Jewish Holiday Bloopers



These are real student bloopers from exams in my college course on Jewish Holidays

Jonathan D. Safren
Dept. of Biblical Studies
Beit Berl College



Ushpizin is a very ancient Sukkot custom. It comes from the Modern Hebrew word l'ashpez.

The main idea [of Ushpizin[ is to invite people who were vagabonds, such as Abraham, Isaac...

In Israel, Simhat Torah and Shemini Atzeret are observed on the same day. In the morning, it's Shemini Atzeret...and by the evening we start to celebrate Simhat Torah.

[Asked about the true miracle of Hanukkah,] Rabbi Ashi...would say that we celebrate Hanukkah because...it is based on an ancient Persian custom of celebrating with fire.

[On the wars of the Maccabees] In the Talmud, Hanukkah is mentioned 7[!] times, but [the] war is not mentioned. In the Gemara and Mishna the war is not mentioned either.

Antiochus was a henotheist [sic!], he accepted other religions, therefore it is unthinkable that he persecuted the Jews, it is a prove that the Hashmoneans did it.

[Tu B'Shevat is celebrated on the 15th] because by that time the sap from the tree comes out of the leaves and renews the tree and makes it more lively.

Originally, Tu B'Shevat had no significance and was just the day when the Jews brought the first tithes to the Temple.

After Second Temple times {Tu B'Shevat] became associated with the State of Israel.

[In Deuteronomy 8:8, which mentions the Seven Species,] there are 2 fruits which are not mentioned at all: raisins and carob.

[On] Shabbat Zakhor we read from the Book of Esther, Chapter 3. It talks about the Amalek king who was called Agag and as we know Agag was also the last name of Haman the evil.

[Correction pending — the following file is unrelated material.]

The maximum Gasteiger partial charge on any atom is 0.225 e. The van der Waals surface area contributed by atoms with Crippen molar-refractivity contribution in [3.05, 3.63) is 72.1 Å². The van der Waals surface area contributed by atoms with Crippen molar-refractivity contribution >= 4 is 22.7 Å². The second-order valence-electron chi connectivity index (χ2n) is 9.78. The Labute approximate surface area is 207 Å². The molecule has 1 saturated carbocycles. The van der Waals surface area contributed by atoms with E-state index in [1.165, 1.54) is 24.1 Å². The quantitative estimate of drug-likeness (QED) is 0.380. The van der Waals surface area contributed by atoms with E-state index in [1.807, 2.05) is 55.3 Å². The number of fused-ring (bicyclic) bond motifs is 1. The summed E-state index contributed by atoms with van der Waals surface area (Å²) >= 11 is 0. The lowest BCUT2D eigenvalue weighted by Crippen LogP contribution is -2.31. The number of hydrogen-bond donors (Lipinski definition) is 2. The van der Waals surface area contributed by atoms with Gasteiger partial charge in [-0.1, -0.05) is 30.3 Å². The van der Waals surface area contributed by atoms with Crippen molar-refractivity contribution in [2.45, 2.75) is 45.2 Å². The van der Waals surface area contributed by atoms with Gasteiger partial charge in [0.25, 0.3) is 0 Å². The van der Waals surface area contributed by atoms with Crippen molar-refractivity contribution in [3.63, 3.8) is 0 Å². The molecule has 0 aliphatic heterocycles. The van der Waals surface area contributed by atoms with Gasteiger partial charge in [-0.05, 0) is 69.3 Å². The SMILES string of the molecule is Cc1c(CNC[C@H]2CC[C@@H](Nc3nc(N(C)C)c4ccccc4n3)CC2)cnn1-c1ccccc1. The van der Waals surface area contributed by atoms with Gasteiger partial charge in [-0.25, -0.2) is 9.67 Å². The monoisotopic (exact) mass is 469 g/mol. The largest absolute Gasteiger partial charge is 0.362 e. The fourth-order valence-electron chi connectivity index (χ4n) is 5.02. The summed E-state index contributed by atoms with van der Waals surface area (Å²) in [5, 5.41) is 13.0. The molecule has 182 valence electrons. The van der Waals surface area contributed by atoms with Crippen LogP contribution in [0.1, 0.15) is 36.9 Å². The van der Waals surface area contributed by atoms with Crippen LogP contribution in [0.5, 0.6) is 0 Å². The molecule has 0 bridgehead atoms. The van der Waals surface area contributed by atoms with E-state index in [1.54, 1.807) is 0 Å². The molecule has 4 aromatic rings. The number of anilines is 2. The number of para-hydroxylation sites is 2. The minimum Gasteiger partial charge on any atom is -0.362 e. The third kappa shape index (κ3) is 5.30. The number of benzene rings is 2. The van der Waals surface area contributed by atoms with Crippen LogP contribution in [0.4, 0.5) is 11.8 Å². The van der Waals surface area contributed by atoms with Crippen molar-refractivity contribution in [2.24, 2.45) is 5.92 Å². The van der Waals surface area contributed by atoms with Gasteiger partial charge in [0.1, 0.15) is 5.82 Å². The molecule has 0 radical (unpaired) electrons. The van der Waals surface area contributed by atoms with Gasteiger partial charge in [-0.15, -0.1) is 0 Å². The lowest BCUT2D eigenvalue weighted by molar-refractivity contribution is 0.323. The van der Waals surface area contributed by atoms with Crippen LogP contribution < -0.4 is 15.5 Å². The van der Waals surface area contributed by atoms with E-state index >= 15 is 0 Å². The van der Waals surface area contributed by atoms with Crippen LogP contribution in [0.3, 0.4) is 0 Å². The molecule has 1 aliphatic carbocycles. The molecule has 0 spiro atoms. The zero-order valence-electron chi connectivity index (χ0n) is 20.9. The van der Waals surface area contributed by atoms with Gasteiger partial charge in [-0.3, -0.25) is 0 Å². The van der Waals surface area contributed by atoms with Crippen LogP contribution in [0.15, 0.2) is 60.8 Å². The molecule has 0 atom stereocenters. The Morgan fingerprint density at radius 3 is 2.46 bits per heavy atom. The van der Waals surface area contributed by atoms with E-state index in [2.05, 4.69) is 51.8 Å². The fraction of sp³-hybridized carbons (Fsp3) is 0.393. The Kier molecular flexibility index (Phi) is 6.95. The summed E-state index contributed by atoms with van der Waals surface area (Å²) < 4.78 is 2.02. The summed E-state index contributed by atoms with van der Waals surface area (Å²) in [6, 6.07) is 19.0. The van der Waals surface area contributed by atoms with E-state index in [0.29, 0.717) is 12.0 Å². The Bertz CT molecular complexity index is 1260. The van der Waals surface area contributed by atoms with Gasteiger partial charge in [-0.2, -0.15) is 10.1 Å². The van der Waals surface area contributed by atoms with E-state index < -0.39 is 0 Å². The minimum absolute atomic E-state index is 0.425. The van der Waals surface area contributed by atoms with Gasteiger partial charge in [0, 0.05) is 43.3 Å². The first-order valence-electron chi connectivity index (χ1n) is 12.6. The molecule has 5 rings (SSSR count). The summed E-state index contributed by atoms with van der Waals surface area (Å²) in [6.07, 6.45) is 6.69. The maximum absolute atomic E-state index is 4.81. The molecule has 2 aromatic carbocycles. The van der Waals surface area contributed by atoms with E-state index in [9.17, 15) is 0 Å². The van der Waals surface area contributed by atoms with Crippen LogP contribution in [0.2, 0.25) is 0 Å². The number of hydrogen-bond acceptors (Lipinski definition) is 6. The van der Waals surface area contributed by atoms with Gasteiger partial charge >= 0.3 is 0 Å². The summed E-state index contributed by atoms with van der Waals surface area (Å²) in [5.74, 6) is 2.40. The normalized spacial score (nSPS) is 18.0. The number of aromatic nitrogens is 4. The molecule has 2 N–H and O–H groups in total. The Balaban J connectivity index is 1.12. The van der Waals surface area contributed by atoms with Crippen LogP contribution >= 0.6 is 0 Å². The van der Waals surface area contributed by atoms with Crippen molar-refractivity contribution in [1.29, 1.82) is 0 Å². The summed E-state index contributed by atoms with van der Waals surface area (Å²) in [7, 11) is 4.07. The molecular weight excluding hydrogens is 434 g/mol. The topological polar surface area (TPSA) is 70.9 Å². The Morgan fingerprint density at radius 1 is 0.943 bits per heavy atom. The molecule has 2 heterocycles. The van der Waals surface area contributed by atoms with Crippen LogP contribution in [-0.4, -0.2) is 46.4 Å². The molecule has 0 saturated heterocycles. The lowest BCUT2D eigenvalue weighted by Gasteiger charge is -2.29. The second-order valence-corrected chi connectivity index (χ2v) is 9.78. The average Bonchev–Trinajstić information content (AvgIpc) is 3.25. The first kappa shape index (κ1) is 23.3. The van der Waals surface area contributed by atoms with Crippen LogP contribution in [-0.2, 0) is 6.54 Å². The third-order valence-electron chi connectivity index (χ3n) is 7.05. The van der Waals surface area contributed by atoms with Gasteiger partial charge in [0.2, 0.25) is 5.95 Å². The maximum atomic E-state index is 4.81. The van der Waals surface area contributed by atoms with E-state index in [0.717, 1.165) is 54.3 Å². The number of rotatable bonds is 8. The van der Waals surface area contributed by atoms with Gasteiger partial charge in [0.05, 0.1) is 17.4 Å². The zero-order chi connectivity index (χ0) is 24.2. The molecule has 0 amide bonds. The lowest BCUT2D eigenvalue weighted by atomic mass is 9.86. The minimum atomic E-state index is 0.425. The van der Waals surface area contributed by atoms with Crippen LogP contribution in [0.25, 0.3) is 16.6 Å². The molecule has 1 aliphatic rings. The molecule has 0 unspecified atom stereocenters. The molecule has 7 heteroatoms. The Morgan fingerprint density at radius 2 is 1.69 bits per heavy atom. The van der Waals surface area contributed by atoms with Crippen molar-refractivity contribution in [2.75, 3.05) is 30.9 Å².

King Amalek attacked the Israelites who lived in the Negev from behind.

On the first day of Purim we read from the Book of Esther, and on Purim we read the Megilla.

Purim is special since it is a late book.

The Book of Esther...can be found in the Scroll of Esther.

Originally, [Purim] wasn’t a Jewish holiday, and it was added to the Torah, unlike Passover, for example.

Purim is a nice change for the Jewish People. Most of our holidays we are repenting for our sins and remembering our ancestors' hard times. During Purim we are happy and this [is] the one day of the year when even the ultra-Orthodox let go a little and act foolish.

[On Shabbat Parah] we read about how the Israelites killed a holy cow, and not just the cow, but everything that belonged to it, and burn it and we read it.

This is done because people need to be pure before eating the puscule lamp on Passover.

Every family in Israel has to sacrifice a lamp.



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